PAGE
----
Property technology (PropTech) companies should heed warning from the Board of Valuers, Appraisers, Estate Agents and Property Managers (BOVEAP) to come down hard on them if they are found to offer agency services without proper registration with the board.

Malaysian Institute of Professional Estate Agents and Consultants (MIPEAC) president Francis S.P. Loh advised PropTech firms to follow the existing legislations.

“This is in light of the recent spate of grumblings of illegal brokering by some PropTech startups and lack of enforcement. Of late, with the advent of so many PropTech startups and illegal real estate services operators in Malaysia and so many more, it is imperative that any PropTech firm which wants to operate must be registered with BOVEAP,” he said.

BOVEAP was established under the Finance Ministry to govern and regulate property practitioners to ensure the public are protected when buying, selling, and renting properties.

Loh said registering with BOVEAP would not only ensure a level-playing field for existing practitioners, all of whom are required to comply with strict conduct and licensing requirements, but is also an efficient integration into the local industry.

“The public needs to know more about the problems a buyer and seller may face in an infrequent transaction that involves huge sum of money, unlike buying books or food. The consumers need to be sure that they are not investing into or seed-funding any illegal enterprise.”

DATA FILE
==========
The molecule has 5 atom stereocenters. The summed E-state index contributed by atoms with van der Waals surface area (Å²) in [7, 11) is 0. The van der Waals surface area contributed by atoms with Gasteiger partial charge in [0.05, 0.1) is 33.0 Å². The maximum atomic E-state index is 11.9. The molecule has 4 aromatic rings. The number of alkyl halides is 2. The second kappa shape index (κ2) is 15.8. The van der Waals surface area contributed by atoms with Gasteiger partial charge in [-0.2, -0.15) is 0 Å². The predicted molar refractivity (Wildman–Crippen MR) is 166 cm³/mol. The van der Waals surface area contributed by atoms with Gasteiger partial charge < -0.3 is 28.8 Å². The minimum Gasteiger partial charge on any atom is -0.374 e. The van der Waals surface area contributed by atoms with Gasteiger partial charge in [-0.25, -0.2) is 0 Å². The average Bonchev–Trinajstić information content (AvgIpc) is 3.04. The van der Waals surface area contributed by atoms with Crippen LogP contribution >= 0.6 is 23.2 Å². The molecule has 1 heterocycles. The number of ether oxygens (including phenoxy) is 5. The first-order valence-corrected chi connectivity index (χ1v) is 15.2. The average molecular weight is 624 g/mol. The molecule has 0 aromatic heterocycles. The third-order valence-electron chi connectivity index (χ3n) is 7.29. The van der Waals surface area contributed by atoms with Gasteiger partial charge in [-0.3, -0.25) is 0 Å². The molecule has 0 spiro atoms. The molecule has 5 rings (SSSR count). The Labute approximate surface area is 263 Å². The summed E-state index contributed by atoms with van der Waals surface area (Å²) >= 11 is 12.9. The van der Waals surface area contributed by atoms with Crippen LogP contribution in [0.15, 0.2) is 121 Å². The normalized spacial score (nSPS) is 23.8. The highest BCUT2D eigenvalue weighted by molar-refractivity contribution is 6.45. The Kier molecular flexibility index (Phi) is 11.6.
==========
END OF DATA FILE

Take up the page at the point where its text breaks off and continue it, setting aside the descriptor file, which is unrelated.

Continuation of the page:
Consumers using the services of unregistered brokers are at risk of losing their money. The consequences are dire, said Loh.

“If the amount of money involved is big enough, you may find it difficult to financially recover from the ordeal.”

He said while PropTech firms may tout their services to the public with attractive perks and incentives, MIPEAC advises consumers they may not have any recourse to monies held by such firms in the event of a dispute.

“Any PropTech firm that purports to offer agency services without proper registration with BOVEAP infringes the law,” he said.

Loh said recent legislative amendments to Act 242 (Part VIII, Section 30) state that any person who acts as an estate agent whether the primary or principal object of his business is estate agency or impersonates a registered estate agent is regarded as committing an offence and is liable on conviction to a fine not exceeding RM300,000 or to imprisonment for a term not exceeding three years or both.

If you imply you are a property agent by referring to yourself as an “estate agent”, “house agent”, “property agent”, “land agent”, “house broker” or similar, or share any marketing materials that imply you are a property agent — you would have committed an offence, he said.

News Source: New Straits Times, 13 June 2019

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